Twin Cities Community Hospital hold Prepared Childbirth classes Wednesdays from 6:30 to 9 p.m. in the Founders Pavilion, 1100 Las Tablas Road. All classes are free. Zumba Fitness training led by certified Zumba instructor Gina Hobbs are held each Wednesday at 6:30 p.m. in Life Community Church, 3770 Ruth Way. Each Zumba fitness period will last a full hour and cost just $5. For more information, call 434-5040 or go to www. MyLifeCC.net. Summer Concerts in the Park take place every Wednesday from 6:30 to 8:30 p.m. throughout the summer at Templeton Community Park. A fun family event for all ages, attendees are encouraged to bring a picnic blanket or low-back chair. Food and drinks will be available for purchase. No solicitors or dogs are allowed in the park during the concerts. Bring a picnic dinner and enjoy the warm summer evenings with your family and community. For more information, contact Melissa Johnson, firstname.lastname@example.org or call 434-4900. Coinciding with Concerts in the Park, Nature’s Touch Nursery & Harvest will partner every Wednesday with a local ranch, grilling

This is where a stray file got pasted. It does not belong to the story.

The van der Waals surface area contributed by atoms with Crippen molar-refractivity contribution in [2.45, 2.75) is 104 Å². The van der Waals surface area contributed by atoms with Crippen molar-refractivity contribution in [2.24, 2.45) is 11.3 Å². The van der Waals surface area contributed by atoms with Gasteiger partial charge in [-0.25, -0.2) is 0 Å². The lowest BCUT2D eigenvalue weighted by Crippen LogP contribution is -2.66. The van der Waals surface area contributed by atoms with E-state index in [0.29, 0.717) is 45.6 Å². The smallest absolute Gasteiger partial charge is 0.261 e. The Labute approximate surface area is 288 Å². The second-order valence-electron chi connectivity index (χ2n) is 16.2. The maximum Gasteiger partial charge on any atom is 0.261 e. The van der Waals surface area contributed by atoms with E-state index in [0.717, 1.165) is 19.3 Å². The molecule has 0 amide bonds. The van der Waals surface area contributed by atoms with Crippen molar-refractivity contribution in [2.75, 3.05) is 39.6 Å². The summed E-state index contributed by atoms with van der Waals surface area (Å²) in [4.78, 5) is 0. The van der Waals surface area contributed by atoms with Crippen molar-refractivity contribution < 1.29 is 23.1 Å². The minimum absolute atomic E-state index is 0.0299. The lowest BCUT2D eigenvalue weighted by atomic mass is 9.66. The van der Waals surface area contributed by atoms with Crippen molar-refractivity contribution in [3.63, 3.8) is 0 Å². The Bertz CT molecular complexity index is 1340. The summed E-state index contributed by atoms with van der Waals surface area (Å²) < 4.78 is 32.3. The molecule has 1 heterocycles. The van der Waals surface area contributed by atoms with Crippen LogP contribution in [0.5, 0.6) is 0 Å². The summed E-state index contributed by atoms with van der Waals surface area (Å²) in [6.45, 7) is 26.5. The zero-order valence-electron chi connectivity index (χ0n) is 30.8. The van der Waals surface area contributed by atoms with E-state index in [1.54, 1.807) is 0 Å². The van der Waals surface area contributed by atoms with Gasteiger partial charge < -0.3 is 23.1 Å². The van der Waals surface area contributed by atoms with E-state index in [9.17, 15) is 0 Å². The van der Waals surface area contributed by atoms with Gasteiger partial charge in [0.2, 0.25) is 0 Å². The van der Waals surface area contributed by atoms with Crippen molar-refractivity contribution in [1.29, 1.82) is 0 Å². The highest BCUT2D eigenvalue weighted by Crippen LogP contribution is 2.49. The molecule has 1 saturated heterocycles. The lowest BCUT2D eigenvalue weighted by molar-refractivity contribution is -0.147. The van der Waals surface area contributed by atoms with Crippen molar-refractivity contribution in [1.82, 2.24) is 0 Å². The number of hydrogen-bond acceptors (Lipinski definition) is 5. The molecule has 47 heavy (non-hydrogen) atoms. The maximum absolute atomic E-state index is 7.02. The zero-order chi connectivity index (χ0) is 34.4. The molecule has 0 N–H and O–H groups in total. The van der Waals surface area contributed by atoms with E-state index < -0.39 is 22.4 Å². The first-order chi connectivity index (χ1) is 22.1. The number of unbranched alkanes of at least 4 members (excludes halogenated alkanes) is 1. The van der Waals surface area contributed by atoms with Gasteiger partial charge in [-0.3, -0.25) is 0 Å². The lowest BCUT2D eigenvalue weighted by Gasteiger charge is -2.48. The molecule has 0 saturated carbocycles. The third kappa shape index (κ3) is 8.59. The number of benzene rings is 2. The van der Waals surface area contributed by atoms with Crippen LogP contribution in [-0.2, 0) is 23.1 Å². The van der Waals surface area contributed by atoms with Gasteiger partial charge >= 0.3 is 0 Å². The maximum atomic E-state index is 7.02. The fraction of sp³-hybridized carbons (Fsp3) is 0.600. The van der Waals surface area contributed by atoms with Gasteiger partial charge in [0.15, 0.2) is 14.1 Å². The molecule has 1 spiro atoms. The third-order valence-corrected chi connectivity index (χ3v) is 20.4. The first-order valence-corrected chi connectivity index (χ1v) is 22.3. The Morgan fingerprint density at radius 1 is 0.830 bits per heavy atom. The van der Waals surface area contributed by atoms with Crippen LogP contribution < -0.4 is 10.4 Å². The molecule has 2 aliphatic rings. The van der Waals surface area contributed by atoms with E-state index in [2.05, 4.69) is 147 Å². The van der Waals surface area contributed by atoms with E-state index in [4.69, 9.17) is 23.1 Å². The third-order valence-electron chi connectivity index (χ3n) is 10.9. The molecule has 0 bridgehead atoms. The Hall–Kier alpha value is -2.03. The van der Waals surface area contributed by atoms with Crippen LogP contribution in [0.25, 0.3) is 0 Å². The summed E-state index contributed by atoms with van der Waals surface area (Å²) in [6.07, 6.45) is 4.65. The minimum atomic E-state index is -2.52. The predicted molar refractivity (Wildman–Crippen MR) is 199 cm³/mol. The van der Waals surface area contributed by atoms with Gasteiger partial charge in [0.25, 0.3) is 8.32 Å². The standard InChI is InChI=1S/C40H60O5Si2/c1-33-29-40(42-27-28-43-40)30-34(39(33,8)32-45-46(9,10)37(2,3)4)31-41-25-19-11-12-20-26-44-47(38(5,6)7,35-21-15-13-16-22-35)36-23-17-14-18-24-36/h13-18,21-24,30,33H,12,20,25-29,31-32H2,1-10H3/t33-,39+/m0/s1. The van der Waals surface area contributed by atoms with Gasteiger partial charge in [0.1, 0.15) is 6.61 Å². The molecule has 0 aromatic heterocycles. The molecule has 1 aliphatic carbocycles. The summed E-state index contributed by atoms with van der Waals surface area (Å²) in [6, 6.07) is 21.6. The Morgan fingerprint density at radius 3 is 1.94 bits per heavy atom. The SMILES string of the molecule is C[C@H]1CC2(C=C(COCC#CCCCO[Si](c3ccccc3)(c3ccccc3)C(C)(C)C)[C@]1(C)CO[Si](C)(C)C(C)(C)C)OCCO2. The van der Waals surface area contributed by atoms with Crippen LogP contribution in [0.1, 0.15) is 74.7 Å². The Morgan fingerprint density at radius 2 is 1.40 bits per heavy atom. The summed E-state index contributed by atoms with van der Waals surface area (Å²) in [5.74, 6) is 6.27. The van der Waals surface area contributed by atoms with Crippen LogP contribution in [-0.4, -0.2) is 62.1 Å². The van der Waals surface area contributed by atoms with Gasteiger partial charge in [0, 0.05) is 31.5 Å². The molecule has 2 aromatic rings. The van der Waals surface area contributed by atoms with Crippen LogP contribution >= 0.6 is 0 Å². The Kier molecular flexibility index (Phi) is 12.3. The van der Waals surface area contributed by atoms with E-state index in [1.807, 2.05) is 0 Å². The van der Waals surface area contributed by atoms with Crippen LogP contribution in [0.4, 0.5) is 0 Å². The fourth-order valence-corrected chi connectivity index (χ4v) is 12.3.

Saturdays Huntington’s Disease support group meets the fourth Saturday of the month from 11 a.m. to 12:30 p.m. at Carriage Vineyards, 4337 South El Pomar. For more information, call Mike Brown at 295-9663.
Future Events Finely Family Farms, 50 Vaquero Drive, will host the September Mixer event on Wednesday, September 11 at 5:30 p.m. Let’s Dance in Templeton begins on Friday, September 13 and repeats every month on September, October, November, December on the second Friday until Fri Dec 13 2013. Ballroom, Swing, Latin and more at the American Legion Hall from 7:30 - 10:00 p.m. Beginning dance class free with paid admission 7:00 - 7:30 p.m. Admission is $10 per person. Music by DJ Jerry Craig. For more information call Diane at 238-7987 or email email@example.com. 7th Annual Templeton Business Showcase will take place on Thursday, October 10, 4-7 p.m. at Twin Cities Community Hospital. 12th Annual Wine and Roses Bike Ride, Saturday, October 5. For information and registration visit www. wineandrosesride.com. Get your Templeton events published in Templeton Life! Email us August’s events by August 20 for publication. Send info to Creig@atascaderonews.com or call 466-2585 ext. 111.
AMERICAN LEGION 805 S MAIN ST TEMPLETON, CA 93465 THURSDAY AUG. 8TH DOORS OPEN AT 5:30PM AUCTION STARTS AT 7PM 70 saddles + an entire stores worth of inventory selling at public auction without reserve, regardless of loss or cost. Top brand and custom made Western, Pony, Youth, Silver Show, Ranch, Roping, Barrel, and Pleasure Saddles. 200+ lots of custom made bridles and horse tack including, jeweled bridles and breast collars, hand tooled leather saddle bags, cowboy pads, New Zealand Wool Saddle Blankets, Winter Blankets, plus lots of other Western Tack.